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How Instant Film Works

A Polaroid instant film camera
A Polaroid instant film camera

In 1947, an inventor named Edwin Land introduced a remarkable innovation to the world -- a film that developed itself in a matter of minutes. This new instant camera technology was a huge success for Land's company, the Polaroid Corporation. In 1949, Polaroid made more than $5 million in camera sales alone! Over the proceeding 50 years, the company carved out its own special niche, selling millions of instant cameras and more than a billion rolls of instant film.

In this article, we'll find out what's actually happening inside instant film while you're waiting for the image to appear. While it may seem like magic, the process is really very simple.

Instant camera film is pretty much the same thing as regular camera film, with a few extra elements. Before we get to those crucial additions, let's briefly examine film photography in general.

The basic idea of film is to capture patterns of light using special chemicals. The camera briefly exposes the film to the light coming from a scene (typically for a small fraction of a second), and where the light hits the film, it starts off a chemical reaction.

Normal film consists of a plastic base that is coated with particles of a silver compound. When this compound is exposed to a large number of light photons, it forms silver atoms. Black-and-white film has one layer of silver compound, while color film has three layers. In color film, the top layer is sensitive to blue light, the next layer is sensitive to green and the bottom layer is sensitive to red. When you expose the film, the sensitive grains at each layer react to light of that color, creating a chemical record of the light and color pattern.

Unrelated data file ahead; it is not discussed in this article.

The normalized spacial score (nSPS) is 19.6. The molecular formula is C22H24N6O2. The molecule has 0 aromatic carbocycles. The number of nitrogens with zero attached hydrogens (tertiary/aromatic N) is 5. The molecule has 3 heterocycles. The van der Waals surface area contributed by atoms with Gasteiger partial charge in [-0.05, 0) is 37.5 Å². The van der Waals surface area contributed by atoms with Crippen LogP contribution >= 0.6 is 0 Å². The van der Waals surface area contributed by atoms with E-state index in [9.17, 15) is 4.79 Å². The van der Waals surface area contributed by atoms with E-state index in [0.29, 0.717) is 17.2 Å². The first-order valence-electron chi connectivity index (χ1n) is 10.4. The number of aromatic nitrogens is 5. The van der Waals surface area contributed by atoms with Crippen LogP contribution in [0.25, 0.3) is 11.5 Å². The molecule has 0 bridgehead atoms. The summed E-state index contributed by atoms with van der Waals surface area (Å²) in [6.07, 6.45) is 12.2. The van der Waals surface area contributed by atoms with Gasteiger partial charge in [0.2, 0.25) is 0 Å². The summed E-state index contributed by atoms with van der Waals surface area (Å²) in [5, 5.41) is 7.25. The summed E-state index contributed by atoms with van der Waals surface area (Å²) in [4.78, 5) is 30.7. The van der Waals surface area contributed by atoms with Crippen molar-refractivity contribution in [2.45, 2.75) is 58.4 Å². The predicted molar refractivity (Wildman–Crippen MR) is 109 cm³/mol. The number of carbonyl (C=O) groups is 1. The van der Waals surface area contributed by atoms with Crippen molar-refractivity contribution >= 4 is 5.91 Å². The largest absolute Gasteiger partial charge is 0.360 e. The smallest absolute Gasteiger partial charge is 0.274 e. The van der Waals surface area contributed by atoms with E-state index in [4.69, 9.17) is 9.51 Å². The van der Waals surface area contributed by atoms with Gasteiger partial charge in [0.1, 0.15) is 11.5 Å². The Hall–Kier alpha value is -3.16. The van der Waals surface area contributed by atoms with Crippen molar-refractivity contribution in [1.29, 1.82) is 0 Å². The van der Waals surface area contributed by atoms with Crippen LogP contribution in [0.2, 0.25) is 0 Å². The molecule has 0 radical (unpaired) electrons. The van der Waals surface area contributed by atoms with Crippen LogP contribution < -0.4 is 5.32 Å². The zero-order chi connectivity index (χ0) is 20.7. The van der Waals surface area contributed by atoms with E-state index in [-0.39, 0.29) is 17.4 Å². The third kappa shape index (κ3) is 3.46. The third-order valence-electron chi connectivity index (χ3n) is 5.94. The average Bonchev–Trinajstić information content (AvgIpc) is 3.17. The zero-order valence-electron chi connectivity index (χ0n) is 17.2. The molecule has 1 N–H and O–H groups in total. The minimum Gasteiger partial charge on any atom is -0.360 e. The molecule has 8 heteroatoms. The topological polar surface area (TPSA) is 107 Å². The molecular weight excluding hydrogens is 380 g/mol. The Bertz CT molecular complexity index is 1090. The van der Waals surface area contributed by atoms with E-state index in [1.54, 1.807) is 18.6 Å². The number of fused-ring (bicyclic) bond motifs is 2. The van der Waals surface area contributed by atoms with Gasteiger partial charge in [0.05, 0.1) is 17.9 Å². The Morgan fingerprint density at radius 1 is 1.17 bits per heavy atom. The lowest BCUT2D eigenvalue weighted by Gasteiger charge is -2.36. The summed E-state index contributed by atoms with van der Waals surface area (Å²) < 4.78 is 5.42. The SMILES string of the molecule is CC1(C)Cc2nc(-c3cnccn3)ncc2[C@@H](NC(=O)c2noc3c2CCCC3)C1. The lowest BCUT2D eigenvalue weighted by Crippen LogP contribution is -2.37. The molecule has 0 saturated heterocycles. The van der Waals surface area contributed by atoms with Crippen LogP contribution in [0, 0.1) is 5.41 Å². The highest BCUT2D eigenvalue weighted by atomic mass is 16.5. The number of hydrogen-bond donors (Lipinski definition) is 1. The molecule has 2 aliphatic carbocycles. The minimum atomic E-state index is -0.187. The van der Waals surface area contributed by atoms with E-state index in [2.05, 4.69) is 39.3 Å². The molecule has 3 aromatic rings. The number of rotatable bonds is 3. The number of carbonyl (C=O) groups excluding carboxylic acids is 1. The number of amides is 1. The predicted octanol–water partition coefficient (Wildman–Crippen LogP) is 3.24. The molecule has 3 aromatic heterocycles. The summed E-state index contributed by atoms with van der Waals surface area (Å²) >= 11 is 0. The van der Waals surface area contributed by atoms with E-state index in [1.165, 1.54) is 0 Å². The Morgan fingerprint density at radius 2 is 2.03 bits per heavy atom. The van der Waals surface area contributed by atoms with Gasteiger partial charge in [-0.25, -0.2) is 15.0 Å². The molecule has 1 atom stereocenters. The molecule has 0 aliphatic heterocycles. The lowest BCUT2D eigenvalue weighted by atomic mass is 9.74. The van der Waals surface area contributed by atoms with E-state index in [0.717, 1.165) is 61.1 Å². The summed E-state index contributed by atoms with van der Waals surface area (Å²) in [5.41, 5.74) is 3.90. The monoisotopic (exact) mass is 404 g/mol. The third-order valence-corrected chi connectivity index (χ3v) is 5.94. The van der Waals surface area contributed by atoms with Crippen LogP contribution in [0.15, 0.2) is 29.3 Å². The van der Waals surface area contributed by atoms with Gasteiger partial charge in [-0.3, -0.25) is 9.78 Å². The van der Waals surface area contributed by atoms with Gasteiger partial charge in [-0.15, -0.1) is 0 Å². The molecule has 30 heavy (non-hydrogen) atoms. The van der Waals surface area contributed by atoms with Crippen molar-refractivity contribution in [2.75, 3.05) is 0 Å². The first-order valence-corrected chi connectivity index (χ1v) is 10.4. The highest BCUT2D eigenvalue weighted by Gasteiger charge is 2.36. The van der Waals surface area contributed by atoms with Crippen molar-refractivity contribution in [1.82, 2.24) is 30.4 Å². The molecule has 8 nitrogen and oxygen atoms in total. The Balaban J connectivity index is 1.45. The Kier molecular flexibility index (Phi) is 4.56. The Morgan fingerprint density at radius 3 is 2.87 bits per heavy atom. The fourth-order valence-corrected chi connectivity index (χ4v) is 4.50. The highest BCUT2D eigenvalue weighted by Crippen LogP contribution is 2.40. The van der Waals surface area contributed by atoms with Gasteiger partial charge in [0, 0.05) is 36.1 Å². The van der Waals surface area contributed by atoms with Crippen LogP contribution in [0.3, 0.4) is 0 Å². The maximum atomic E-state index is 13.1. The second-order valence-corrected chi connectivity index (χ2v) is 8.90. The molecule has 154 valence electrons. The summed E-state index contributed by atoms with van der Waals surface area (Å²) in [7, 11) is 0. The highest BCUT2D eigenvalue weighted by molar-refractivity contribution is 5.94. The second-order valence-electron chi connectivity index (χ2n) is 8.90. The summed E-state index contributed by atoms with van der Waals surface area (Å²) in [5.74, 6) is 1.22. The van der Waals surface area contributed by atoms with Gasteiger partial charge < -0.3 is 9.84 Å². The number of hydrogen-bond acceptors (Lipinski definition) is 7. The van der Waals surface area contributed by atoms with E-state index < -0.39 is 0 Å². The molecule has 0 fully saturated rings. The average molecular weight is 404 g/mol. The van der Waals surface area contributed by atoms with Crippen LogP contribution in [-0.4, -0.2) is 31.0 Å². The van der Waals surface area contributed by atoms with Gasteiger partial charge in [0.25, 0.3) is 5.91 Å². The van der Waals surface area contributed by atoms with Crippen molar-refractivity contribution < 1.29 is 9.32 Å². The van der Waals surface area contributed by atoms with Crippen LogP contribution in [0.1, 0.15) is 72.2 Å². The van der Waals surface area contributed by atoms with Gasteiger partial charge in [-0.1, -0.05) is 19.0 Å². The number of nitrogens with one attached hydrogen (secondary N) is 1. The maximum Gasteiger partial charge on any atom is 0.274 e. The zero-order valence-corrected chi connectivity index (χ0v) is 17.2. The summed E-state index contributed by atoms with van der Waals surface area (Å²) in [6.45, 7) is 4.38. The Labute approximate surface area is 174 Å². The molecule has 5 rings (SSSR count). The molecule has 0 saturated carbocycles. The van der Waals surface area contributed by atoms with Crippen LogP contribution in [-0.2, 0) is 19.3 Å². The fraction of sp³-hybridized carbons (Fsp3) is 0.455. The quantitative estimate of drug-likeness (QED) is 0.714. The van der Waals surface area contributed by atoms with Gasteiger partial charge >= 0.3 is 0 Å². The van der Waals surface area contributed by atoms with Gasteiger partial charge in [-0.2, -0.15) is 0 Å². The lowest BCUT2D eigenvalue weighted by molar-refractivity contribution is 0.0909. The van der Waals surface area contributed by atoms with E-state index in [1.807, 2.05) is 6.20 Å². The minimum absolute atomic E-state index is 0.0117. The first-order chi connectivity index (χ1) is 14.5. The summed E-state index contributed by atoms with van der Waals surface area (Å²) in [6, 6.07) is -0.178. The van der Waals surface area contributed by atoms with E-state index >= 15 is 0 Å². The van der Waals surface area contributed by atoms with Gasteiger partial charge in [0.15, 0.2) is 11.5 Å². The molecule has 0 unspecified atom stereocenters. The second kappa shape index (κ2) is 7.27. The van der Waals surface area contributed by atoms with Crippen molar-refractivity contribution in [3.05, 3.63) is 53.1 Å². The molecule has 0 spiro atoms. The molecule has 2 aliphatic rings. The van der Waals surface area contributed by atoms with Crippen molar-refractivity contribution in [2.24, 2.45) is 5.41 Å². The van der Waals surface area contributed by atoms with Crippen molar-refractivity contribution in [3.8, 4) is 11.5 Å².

To turn this into a picture, you have to develop the film using more chemicals. One chemical developer turns the exposed particles into metallic silver. The film is then treated with three different dye developers containing dye couplers. The three dye colors are:

  • Cyan (a combination of green and blue light)
  • Magenta (a combination of red and blue light)
  • Yellow (a combination of green and red light)

Each of these dye-coupler types react with one of the color layers in the film. In ordinary print film, the dye couplers attach to particles that have been exposed. In color slide film, the dye couplers attach to the non-exposed areas.

Developed color film has a negative image -- the colors appear opposite of the colors in the original scene. In slide film, the two dyes that attach to the unexposed area combine to form the color captured at the exposed layer. For example, if the green layer is exposed, yellow and cyan dye will attach on either side of the green layer, but the magenta dye will not attach at the green layer. The yellow and cyan combine to form green. (For more in-depth informa­tion on the entire process, see How Cameras Work and How Photographic Film Works.)

The instant-camera developing process combines colors in the same basic way as slide film, but the developing chemicals are already present in the film itself. In the next section, we'll see how the developers are combined with the color layers to form the picture.

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